The mouth, nose and eyes are all potential points where the new coronavirus can enter the body, so people can infect themselves if their hands are contaminated. Originally developed to discourage habits such as nail-biting and hair-pulling, the Immutouch has found renewed use since the coronavirus emerged.

Immutouch is a wristband that gives off an alarm when a person moves their hand close to their face. Courtesy: Slightly Robot

Mask with opening for eating

This special mask allows users to eat and drink even when it’s on. It comes with an eating slot that can be opened either automatically or by a hand remote.

"You open the mask for a few seconds only to put food inside the mouth… and most of the time when the person is eating, the mask is closed," Asaf Gitelis, inventor of the product and vice president of Israel-based technology firm Avtipus Patents and Inventions, told The National.

Mr Gitelis has patented the product and is exporting it to different markets in Europe and the Americas.


A robotic dog called Spot is roaming around Singapore's parks, ensuring people maintain a safe distance from each other. Developed by Boston Dynamics, an American engineering and robotics design company, Spot can be controlled remotely. It is also fitted with cameras that are used to estimate how many people are visiting the park.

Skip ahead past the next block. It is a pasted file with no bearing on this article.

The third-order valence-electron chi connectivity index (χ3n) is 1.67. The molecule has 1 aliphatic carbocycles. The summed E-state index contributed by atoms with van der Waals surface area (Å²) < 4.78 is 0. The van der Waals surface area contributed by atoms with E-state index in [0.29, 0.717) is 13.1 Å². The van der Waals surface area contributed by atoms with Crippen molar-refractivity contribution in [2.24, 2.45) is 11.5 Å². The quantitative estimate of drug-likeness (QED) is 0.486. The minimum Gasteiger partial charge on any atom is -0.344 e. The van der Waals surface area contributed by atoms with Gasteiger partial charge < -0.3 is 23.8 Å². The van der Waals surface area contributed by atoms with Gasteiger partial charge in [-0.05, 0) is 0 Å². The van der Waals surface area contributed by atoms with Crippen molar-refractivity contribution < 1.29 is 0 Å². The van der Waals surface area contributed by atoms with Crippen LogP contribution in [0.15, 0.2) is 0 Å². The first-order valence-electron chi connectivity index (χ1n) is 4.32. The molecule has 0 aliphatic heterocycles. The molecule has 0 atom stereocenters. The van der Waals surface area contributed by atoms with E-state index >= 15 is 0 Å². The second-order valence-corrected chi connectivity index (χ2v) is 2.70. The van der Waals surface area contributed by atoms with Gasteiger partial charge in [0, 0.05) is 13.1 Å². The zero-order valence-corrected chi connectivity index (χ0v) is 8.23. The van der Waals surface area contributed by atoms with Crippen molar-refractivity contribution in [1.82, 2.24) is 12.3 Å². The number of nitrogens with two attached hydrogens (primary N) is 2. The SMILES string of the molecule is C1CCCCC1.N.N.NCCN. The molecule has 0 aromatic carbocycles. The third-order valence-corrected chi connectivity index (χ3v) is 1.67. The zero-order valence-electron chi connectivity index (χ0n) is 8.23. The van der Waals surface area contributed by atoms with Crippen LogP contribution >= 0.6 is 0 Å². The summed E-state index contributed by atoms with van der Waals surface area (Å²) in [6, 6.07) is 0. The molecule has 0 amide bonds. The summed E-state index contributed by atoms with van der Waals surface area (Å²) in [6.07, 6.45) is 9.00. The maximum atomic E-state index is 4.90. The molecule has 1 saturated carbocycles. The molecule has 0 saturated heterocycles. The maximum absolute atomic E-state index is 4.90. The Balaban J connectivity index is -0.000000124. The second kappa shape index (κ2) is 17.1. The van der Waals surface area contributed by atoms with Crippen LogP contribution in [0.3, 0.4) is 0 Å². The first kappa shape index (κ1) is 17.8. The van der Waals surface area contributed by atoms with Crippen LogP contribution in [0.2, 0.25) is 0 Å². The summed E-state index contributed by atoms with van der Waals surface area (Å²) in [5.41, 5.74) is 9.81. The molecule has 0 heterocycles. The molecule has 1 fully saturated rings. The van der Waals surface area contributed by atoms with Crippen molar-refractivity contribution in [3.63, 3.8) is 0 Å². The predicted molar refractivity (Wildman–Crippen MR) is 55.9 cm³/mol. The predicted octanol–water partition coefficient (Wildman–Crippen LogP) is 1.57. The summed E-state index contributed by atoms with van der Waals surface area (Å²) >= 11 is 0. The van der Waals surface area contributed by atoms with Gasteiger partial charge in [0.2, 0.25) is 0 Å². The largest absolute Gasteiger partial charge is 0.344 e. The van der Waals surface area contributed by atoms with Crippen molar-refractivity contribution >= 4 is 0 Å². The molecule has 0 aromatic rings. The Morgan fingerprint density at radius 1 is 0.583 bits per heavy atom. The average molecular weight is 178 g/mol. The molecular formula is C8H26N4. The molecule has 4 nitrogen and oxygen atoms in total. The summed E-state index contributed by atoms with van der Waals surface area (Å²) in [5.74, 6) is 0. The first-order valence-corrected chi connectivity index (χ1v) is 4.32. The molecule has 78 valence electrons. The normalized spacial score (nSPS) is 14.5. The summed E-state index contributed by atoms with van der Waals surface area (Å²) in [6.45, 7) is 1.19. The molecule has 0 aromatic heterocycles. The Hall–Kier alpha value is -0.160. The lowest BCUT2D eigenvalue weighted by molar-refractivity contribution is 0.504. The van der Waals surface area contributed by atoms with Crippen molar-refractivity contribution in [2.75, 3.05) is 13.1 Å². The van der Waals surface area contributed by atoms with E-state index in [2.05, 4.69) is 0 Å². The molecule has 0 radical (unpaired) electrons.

Lego robot to fight coronavirus

Syrian refugees at the Za’atari refugee camp in Jordan have designed a robot made from Lego blocks. It automatically dispenses sanitiser so people don’t have to touch the bottle.

“We made this robot to contribute, as refugees … we want to be part of the fight against coronavirus,” said Marwan, a Syrian refugee who trains others in robotics at the camp.

“The robot consists of simple Lego bricks, as well as the brain and the sensor. You put [out] your hand, it signals that it gave you [the] sanitiser, and that’s it,” he added.

Delivery on robo-wheels

Many companies are experimenting with robots to deliver food, medicines and other essential items to reduce the scope of human contact.

San Francisco-based start-up Starship Technologies this year rolled out its food delivery boxes on wheels in various parts of the US and the UK.

The Softbank-backed delivery app Rappi is also trying robots to reduce physical contact with its customers. It operates in Colombia, Mexico, Peru, Chile, Uruguay, Argentina and Brazil.

UV wand to fight Covid

Aircraft maker Boeing and Florida-based technology company Healthe have developed an ultraviolet wand designed to clean and disinfect the interiors of airplanes.

The UV wand is particularly effective in compact spaces and sanitises a flight deck in less than 15 minutes. Courtesy Boeing

The UV wand uses a 222 nanometre UV light that, research indicates, kills pathogens effectively. Crews can pass the UV light over high-touch surfaces, sanitising everywhere the light reaches. It is particularly effective in compact spaces and can sanitise a flight deck in less than 15 minutes.